The ALS Association

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Carrie Munk
The ALS Association
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Drug Company Working Group: New Tools for Speeding Clinical Trials and a Tirasemtiv Update

Washington, D.C. (May 3, 2016)— Two important new trials were discussed by Jinsy Andrews, M.D., of Cytokinetics and by R. Elizabeth McNeil, M.D., from Biogen; a “machine learning” approach to understanding ALS was presented by David Ennist, Ph.D., M.B.A., of Origent Data Sciences Inc.; and finally Ammar Al-Chalabi, Ph.D., FRCP, DipStat of King’s College London gave insights into the complex genetics of ALS at the annual Drug Company Working Group meeting, held at the American Academy of Neurology meeting in Vancouver, B.C., in April. The goals of the meeting are to provide a forum for discussion of ALS research and therapy development and to establish academic-industry collaboration to advance the ALS field. This meeting takes place annually through a partnership with The Association’s Research, Public Policy and Care Services departments.

ALS is a progressive neurodegenerative disease that affects nerve cells in the brain and the spinal cord. Eventually, people with ALS lose the ability to initiate and control muscle movement, which often leads to total paralysis and death within two to five years of diagnosis. For unknown reasons, veterans are twice as likely to develop ALS as the general population. There is no cure, and only one drug approved by the U.S. Food and Drug Administration (FDA) modestly extends survival.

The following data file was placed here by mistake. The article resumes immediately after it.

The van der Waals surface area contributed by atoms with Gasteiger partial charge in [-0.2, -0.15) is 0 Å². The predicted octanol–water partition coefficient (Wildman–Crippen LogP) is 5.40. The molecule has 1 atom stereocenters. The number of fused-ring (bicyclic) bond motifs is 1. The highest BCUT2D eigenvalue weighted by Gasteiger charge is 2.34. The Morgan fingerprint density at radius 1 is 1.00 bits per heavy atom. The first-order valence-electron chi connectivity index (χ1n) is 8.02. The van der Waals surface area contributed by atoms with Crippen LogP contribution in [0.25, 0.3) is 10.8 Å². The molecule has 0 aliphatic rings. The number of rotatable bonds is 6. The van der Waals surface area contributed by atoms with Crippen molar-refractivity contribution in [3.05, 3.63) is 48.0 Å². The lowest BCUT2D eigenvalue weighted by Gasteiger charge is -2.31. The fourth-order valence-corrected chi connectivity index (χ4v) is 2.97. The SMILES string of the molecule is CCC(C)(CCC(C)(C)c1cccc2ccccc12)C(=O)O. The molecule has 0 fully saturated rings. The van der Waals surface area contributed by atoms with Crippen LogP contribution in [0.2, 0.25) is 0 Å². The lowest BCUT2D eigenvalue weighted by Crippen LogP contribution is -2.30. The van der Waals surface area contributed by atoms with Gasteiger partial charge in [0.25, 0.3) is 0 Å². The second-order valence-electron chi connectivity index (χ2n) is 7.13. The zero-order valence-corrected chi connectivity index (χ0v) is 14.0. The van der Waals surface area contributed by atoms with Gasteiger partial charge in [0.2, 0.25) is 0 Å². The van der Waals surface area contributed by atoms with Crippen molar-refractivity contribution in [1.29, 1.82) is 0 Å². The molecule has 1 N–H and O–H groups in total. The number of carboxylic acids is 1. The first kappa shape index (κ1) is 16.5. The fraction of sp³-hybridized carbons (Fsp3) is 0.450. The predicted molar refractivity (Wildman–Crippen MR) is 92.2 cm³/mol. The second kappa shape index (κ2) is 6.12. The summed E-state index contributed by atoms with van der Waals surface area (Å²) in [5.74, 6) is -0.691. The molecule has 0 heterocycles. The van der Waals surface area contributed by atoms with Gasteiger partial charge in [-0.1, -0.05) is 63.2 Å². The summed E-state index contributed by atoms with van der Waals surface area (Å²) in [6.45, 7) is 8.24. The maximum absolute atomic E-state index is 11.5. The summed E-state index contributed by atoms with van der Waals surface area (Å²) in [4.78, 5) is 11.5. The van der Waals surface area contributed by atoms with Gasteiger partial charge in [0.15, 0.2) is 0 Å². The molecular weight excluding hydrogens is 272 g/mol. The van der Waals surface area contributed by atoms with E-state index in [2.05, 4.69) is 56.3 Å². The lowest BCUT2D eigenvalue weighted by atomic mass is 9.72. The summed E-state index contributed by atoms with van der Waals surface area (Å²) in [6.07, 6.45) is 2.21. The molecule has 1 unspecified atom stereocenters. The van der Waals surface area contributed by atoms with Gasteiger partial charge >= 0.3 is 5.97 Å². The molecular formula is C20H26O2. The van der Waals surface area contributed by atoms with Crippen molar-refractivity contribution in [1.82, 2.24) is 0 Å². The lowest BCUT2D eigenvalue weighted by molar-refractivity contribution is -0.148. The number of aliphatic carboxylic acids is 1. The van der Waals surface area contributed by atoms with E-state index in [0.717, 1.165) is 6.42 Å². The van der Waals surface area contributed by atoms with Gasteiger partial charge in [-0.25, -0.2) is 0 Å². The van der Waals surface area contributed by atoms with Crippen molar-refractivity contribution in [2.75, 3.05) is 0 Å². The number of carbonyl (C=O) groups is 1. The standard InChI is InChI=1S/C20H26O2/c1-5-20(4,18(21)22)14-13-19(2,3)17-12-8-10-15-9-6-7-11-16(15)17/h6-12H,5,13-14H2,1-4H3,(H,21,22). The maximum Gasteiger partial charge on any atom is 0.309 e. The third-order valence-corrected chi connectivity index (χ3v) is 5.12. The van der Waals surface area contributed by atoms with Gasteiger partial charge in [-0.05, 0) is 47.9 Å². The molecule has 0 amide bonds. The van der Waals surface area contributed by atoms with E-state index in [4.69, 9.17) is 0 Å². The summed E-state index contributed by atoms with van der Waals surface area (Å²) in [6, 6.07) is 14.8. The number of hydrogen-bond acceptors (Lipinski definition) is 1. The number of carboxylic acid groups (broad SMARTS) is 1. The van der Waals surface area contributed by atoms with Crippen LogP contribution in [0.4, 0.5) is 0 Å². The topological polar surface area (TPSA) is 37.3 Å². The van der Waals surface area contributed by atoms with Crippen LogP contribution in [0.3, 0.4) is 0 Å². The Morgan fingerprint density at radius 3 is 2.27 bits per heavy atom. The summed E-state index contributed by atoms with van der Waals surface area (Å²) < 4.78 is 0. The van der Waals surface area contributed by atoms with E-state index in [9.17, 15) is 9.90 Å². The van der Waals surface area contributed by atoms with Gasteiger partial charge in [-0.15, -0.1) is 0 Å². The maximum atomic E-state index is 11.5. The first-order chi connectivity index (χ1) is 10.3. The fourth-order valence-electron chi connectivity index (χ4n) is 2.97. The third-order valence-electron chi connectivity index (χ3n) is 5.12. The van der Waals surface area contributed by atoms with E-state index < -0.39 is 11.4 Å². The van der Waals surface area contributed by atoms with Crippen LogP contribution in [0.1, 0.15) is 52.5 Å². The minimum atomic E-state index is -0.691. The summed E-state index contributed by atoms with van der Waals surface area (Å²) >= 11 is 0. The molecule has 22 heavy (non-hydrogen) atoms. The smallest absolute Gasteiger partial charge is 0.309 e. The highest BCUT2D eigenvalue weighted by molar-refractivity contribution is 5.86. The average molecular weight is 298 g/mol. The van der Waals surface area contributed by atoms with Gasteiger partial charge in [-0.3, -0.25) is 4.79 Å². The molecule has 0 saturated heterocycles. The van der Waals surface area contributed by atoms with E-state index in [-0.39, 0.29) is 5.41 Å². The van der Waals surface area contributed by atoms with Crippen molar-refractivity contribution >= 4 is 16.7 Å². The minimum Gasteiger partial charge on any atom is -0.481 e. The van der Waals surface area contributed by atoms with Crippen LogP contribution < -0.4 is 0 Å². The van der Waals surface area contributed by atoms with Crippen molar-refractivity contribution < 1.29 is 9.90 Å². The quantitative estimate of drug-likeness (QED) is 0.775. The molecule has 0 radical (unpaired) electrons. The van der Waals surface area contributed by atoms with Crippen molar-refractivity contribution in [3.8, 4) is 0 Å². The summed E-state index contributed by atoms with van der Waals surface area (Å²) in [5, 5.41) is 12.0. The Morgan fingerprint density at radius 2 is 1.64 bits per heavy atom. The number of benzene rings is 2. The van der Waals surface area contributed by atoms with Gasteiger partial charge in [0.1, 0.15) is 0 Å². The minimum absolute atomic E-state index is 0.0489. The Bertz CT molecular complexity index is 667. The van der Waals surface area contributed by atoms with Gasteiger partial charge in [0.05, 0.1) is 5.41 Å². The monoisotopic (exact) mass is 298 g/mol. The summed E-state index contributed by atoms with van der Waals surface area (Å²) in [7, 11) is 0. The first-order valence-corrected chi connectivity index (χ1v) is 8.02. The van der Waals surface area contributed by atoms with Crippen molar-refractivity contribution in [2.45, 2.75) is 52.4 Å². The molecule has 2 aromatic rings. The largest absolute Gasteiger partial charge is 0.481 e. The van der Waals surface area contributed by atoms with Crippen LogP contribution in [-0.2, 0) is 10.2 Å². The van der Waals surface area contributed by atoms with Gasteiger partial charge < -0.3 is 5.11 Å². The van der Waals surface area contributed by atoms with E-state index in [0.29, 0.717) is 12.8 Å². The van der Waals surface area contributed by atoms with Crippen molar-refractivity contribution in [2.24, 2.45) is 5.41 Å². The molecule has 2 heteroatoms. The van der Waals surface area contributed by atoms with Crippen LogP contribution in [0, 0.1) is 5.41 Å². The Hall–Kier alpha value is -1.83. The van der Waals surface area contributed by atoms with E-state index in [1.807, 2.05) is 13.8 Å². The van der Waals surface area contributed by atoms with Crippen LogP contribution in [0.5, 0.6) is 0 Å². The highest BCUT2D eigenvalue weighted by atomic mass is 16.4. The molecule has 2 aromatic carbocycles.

Dr. Ammar Al-Chalabi, recipient of this year’s Sheila Essey Award for his contributions to ALS research, began by discussing what is known and not known about the genetic contribution to ALS. “Much of what we thought we knew about ALS twenty years ago, we now realize is wrong,” he said, including the idea that it is one disease. Discovery of several critically important genes, which cause the disease through different mechanisms, has shown that to be incorrect. And there are likely many more genes yet to be found. ALS genetics is advancing rapidly, and understanding more about the genes involved will allow us to develop new therapies,” he said. More details of his talk can be found here.

Tirasemtiv to be Tested in Large Phase III Trial

Jinsy Andrews, M.D., Senior Director of Clinical Research and Development and Head of Neuromuscular Therapeutics at Cytokinetics, provided an update on tirasemtiv, the calcium activator for muscle that appears promising for symptomatic treatment of ALS. A new trial, called VITALITY-ALS (Ventilatory Investigation of Tirasemtiv and Assessment of Longitudinal Indices After Treatment for a Year-ALS) began in July 2015, in order to test the drug’s ability to aid muscle strength, especially of breathing muscles. The trial, which is expected to complete enrollment in 2016, is taking place at ALS centers across the United States and Canada, as well as several European countries.

The trial follows the BENEFIT-ALS trial, in which 12 weeks of treatment led to better performance on “slow vital capacity” (SVC) versus placebo in a large group of patients. SVC is a measure of respiratory function. Evidence from the BENEFIT-ALS trial suggested that slowing the decline of SVC predicted a reduction in risk of other clinically meaningful outcomes as well, but a longer and larger trial would be needed to confirm that, which is the intent of the new trial.